Connecting Devices to the Internet of Things Bernard

Connecting Devices to the Internet of Things Bernard

Connecting Devices to the Internet of Things Bernard Kufluk, MessageSight Product Manager Please Note IBMs statements regarding its plans, directions, and intent are subject to change or withdrawal without notice at IBMs sole discretion. Information regarding potential future products is intended to outline our general product direction and it should not be relied on in making a purchasing decision. The information mentioned regarding potential future products is not a commitment, promise, or legal obligation to deliver any material, code or functionality. Information about potential future products may not be incorporated into any contract. The development, release, and timing of any future features or functionality described for our products remains at our sole discretion Performance is based on measurements and projections using standard IBM benchmarks in a controlled environment. The actual throughput or performance that any user will experience will vary depending upon many factors, including considerations such as the amount of

multiprogramming in the users job stream, the I/O configuration, the storage configuration, and the workload processed. Therefore, no assurance can be given that an individual user will achieve results similar to those stated here. 2014 IBM Corporation 2 Agenda The Internet of Things and its Ecosystem The IBM IoT Foundation and the IoT Foundation Quickstart Quickstart device recipes and demonstration How is Quickstart implemented? Writing your own device code Signing up and registering a device 3

The Internet of Things and its Ecosystem The Internet of Things is the next Internet Frontier Source: How Many Things ? IoT 2020 V iew What is the IoT being used for today? Key areas

Agriculture Automotive Consumer products Energy and Utilities Government Healthcare Home Automation Insurance Manufacturing Transport Oil and Gas Extend the value of goods and services, e.g. Unlock/Find your car Tell me when my washing is done How well am I cleaning my teeth?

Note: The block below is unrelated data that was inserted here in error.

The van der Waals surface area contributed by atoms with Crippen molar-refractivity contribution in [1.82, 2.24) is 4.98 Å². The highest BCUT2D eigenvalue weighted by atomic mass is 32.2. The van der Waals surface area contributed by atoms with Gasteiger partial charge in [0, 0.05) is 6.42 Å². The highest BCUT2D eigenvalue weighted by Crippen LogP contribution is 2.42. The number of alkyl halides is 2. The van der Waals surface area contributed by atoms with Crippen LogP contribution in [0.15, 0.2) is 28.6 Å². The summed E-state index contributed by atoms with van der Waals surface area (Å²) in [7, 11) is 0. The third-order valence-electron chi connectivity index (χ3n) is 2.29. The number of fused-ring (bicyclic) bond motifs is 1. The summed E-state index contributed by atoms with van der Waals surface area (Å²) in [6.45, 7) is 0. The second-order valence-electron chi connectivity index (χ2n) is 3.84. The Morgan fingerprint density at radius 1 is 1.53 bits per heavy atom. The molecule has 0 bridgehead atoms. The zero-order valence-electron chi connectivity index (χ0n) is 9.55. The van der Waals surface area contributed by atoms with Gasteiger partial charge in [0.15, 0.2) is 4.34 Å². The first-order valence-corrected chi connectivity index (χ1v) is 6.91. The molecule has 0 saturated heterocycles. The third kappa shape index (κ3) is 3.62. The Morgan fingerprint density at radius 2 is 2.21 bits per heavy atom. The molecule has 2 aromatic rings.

Lock/ Monetize through new business models Ad-hoc care hire Pay-as-you-drive insurance Optimize by understanding behaviour and anticipating most optimal actions White goods manufacturer understanding customer behaviour Improved product support and maintenance Smarter Supply Chain Control remote behaviour with automation Home automation / remote control Energy Demand Management Smarter Cities Manufacturing

Consumers lead the Internet of things Today Tomorrow Integration A few connected devices per person Almost every device that consumers own will be connected, and many new ones will be created to leverage the value created by consumer connections. Cross-platform integrators will

connected devices and automate personal activity: Door Lock Dishwasher Clothes Washer Clothes Dryer Window Lock Garage Door Toothbrush Garden Moisture Coffee Maker Home Lights

Examples: Just as consumers have led enterprises in embracing new mobile services, we believe they will lead the adoption of connected devices & integrated services Ecosystem & Partners are crucial IBM SWG IBM Industry Solutions Maximo IoC Streams

SDK SDK Partnerships MessageSight Devices Gateways Networks Clouds

Solutions & Applications Oil & Gas Energy & Utilities Smarter Cities Consumer Electronics Connected Vehicle Transport